REPUBLIC OF KENYA
IN THE HIGH COURT OF KENYA
CIVIL APPEAL NO. 188 OF 2008
HUSSEIN DAIRY LIMITED …………………..........................……………… APPELLANT
JOSEPH MOSE OKERO …………………….......................…………….. RESPONDENT
(Being an appeal from the judgment and Decree of Mr. Were, Esq., SRM, in
Keroka SRMCC No. 237 of 2007 dated and delivered on 30th September 2008)
1. The Appellant herein, HUSSEIN DIARY LIMITED was the Defendant in the case in the lower court. The Respondent filed suit against the appellant seeking to be paid both special and general damages, costs of and incidental to the suit, interest and such other relief as the court would deem fit and just to grant. The Respondent’s claim was in respect of a road traffic accident which allegedly took place along the verge of Kisii-Keroka road near Daraja Moja involving the Respondent and the appellant’s m/v Reg. No. KAX 308 Z/ZC 0032. The Respondent alleged that on or about 30th August 2007, while the Respondent walked along the said road, the Appellant’s driver, servant, and/or agent so negligently drove, managed and/or controlled the Appellant’s m/v stated above that he caused it to knock down the Respondent and by reason of the said accident, the Respondent suffered loss and damage. The Respondent held the Appellant’s driver, servant and/or agent either personally liable in negligence or vicariously liable for the tortuous acts and/or omissions of its driver, servant and/or agent. Particulars of negligence against the Appellant were set out in paragraph 4 of the plaint.
2. The Appellant filed defence on the 8th November 2007 in which it denied the allegations of negligence made against it, and also denied that the Respondent was walking along the said road on the material day as alleged or at all. The Appellant did not admit the injuries allegedly suffered by the Respondent, and also denied particulars of injuries allegedly suffered by the Respondent. In the alternative, the Appellant averred that if the alleged accident occurred at all, which was denied, then the said accident occurred as a result of the Respondent’s negligence in that the Respondent suddenly and suicidally dashed onto the path way of M/V Registration No. KAX 308Z/Z0032; crossed the road when it was extremely risky to do so and for being generally negligent. The Appellant asked the trial court to dismiss the Respondent’s suit with costs.
3. In his defence dated 4th December 2007 and filed in court on 6th December 2007, the Respondent joined issue with the Appellant in its defence and further denied each and every allegation of negligence attributed to him.
4. Briefly, the facts of this case were that on the 30th August 2008, the Respondent JOSEPH MOSE OKERO was walking on the road from Kisii to Keroka when he was hit by the Appellant’s m/v. He said he was walking on the left side of the road facing Kisii. He said the collision occurred off the road. As a result of the collision, the Respondent was injured on the head, chest, right hand arm, the right leg on the hip and bruises on the forearm.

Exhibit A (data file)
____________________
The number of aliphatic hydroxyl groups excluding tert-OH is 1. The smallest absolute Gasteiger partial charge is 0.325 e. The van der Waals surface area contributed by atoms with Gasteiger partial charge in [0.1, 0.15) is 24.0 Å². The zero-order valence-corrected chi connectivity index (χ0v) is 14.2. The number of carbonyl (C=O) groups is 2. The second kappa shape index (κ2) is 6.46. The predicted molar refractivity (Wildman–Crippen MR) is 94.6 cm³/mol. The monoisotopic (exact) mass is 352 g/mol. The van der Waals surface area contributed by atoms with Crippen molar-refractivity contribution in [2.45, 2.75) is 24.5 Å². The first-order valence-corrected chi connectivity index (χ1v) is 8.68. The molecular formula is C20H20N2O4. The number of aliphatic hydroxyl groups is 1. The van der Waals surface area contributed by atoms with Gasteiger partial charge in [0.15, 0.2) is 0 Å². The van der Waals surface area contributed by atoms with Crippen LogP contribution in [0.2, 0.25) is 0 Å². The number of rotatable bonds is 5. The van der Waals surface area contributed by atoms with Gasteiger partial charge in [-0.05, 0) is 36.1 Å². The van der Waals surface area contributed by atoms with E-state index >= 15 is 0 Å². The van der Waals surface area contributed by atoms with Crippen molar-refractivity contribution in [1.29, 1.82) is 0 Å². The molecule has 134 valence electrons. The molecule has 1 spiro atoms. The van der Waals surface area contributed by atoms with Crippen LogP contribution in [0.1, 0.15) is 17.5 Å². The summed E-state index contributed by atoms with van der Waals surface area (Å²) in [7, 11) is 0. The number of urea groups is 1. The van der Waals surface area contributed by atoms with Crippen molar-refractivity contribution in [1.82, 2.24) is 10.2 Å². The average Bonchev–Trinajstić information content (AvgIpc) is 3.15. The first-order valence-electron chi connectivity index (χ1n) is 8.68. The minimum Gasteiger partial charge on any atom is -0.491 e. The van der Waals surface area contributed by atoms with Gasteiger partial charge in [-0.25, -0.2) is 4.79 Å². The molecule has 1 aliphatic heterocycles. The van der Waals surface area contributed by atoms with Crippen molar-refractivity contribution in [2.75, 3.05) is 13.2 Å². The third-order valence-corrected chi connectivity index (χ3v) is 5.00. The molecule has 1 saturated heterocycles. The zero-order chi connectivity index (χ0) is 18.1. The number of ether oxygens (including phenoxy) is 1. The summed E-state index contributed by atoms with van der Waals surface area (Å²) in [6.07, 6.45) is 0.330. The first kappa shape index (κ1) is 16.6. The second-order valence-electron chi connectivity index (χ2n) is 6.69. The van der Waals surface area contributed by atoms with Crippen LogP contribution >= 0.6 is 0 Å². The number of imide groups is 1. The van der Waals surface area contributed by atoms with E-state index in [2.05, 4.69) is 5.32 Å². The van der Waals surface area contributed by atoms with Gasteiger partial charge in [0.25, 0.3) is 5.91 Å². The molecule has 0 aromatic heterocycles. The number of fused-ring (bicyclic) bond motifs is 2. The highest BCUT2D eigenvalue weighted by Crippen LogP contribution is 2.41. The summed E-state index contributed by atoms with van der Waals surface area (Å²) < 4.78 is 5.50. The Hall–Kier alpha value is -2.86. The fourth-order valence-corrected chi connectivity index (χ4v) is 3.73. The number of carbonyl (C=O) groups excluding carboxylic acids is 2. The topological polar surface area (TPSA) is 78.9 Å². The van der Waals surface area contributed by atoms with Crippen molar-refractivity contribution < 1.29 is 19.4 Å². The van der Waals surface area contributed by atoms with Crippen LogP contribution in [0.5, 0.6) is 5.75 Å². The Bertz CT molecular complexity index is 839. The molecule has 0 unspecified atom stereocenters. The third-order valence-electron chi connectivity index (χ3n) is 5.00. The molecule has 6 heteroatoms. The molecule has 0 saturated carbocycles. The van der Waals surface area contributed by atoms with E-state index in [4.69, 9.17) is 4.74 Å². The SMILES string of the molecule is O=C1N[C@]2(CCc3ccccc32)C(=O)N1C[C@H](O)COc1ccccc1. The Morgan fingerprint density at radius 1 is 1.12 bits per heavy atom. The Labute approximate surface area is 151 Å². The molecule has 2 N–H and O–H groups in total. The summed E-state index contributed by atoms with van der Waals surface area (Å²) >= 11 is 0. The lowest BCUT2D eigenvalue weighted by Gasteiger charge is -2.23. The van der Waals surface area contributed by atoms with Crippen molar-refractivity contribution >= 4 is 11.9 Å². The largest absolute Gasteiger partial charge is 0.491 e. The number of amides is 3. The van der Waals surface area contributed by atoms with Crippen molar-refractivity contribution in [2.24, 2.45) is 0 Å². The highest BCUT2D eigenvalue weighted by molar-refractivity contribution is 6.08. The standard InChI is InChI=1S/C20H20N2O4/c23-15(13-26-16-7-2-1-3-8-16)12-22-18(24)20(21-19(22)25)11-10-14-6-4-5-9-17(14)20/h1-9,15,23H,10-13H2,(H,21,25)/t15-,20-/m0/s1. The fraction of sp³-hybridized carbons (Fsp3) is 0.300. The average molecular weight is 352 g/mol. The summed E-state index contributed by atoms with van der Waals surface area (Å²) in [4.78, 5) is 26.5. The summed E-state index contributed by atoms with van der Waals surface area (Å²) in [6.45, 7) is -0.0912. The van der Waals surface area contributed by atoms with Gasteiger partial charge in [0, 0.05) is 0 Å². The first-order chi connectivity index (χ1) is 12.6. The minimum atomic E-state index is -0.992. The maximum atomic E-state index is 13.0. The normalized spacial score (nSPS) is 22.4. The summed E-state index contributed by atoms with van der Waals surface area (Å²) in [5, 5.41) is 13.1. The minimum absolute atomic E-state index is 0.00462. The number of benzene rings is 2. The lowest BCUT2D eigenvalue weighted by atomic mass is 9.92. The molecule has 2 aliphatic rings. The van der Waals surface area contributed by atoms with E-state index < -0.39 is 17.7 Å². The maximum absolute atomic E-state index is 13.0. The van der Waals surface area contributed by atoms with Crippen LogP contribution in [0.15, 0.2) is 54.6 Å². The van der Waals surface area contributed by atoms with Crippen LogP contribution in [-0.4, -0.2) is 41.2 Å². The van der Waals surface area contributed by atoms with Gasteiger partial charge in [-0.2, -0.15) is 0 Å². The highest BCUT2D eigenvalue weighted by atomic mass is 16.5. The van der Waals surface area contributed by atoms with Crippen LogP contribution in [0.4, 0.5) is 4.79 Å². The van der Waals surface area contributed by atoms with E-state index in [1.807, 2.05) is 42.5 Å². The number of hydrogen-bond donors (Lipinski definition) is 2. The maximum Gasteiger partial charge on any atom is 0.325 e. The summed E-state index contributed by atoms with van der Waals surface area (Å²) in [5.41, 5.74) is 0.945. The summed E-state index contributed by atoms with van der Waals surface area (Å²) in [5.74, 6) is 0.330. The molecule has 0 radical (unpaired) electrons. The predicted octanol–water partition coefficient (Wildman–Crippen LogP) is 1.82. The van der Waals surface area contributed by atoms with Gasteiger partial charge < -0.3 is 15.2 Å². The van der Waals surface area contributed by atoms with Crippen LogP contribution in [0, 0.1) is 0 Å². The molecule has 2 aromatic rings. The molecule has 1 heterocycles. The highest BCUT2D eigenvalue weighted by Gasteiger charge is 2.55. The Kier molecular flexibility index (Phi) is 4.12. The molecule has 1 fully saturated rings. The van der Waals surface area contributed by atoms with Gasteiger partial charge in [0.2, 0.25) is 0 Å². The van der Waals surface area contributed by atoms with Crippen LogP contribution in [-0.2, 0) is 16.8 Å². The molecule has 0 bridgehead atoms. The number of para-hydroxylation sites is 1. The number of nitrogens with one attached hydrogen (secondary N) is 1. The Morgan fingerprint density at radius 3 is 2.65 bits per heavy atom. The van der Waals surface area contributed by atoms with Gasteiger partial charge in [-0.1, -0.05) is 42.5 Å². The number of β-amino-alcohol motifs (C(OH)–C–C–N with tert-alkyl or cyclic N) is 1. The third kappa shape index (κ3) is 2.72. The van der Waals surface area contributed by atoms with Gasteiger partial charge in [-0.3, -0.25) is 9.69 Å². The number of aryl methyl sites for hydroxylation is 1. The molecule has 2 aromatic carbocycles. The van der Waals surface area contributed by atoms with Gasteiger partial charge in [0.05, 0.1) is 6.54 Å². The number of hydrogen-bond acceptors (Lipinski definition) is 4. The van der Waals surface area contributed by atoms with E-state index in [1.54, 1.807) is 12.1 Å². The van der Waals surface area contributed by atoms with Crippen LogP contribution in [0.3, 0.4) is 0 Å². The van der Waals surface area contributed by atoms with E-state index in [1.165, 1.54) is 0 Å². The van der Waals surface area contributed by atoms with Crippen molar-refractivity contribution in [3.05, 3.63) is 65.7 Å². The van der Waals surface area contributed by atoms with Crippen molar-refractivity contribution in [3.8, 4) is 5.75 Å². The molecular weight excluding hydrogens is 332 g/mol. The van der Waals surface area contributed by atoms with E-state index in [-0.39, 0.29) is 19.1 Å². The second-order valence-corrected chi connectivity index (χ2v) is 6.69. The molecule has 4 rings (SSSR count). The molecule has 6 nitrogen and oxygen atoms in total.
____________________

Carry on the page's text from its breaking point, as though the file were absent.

5. After the accident, the Respondent was rushed to Kisii District Hospital for treatment and was admitted for a day. Later the matter was reported to Kisii police station from where the Respondent was issued with a P3 form – P. Exhibit 2.
6. Later the Respondent was treated by Dr. Ajuoga who was paid Kshs.6500/=. The Respondent also carried out a search with the Registrar of M/Vs. Dr. Ajuoga’s medical report and the receipt for Kshs.6500/= were produced as P. Exhibit 3.
7. According to Dr. Ajuoga’s report, the Respondent suffered the following injuries:-
- Bruises on the occipital region;
- Cerebral concussion;
- Bruises on both shoulders;
- Bruises on the right arm;
- Bruises on the right leg;
- Chest contusion.
8. The case was heard by the trial court and after carefully considering all the evidence that was before it, the trial court entered judgment for the Respondent in the sum of Kshs.120,000/= as general damages for pain suffering and loss of amenities and the sum of Kshs.6500/= as special damages plus costs and interest at court rates. Liability was apportioned 90:10% in favour of the Respondent.
9. The Appellant was aggrieved by the judgment of the trial court and brought this appeal before this court on the following grounds:-
1. The Learned Trial Magistrate erred in both law and infact when having made a finding that the Respondent had not seen the offending motor vehicle before the accident occurred, he still went ahead and held that the Respondent had proved negligence against the Appellant.
2. The Learned Trial Magistrate erred in both law and infact when having found as a fact that immediately after the alleged accident the Respondent was thrown to the ground and that he was not able to see the motor vehicle that had hit him he still went ahead and held that the Respondent had proved negligence against the Appellant on account of excessive speed.
3. The Learned Trial Magistrate erred in both law and infact when having held correctly that the Respondent did not show what efforts he made to avoid the accident, he still held that the Appellant was 90% liable for the alleged accident and in awarding only a token 10% contribution against the Respondent.
4. The Learned Trial Magistrate erred in both law and infact when he failed to notice that the injuries which the Respondent alleged to have suffered in the circumstances which he alleged at the trial did not agree with the circumstances of the accident.
5. The Learned Trial Magistrate erred in both law and infact when he failed to hold that the Respondent had failed to prove negligence against the Appellant and that the Respondent’s story in the Court below was a wholly made up tabulation and simply did not lie at all.
6. The Learned Trial Magistrate erred in both law and infact when he awarded to the Respondent as general damages for pain suffering and loss of amenities, the sum of Kshs.120,000/= which amount is manifestly excessive and high in the circumstances and constituted an erroneous estimate of the alleged damages.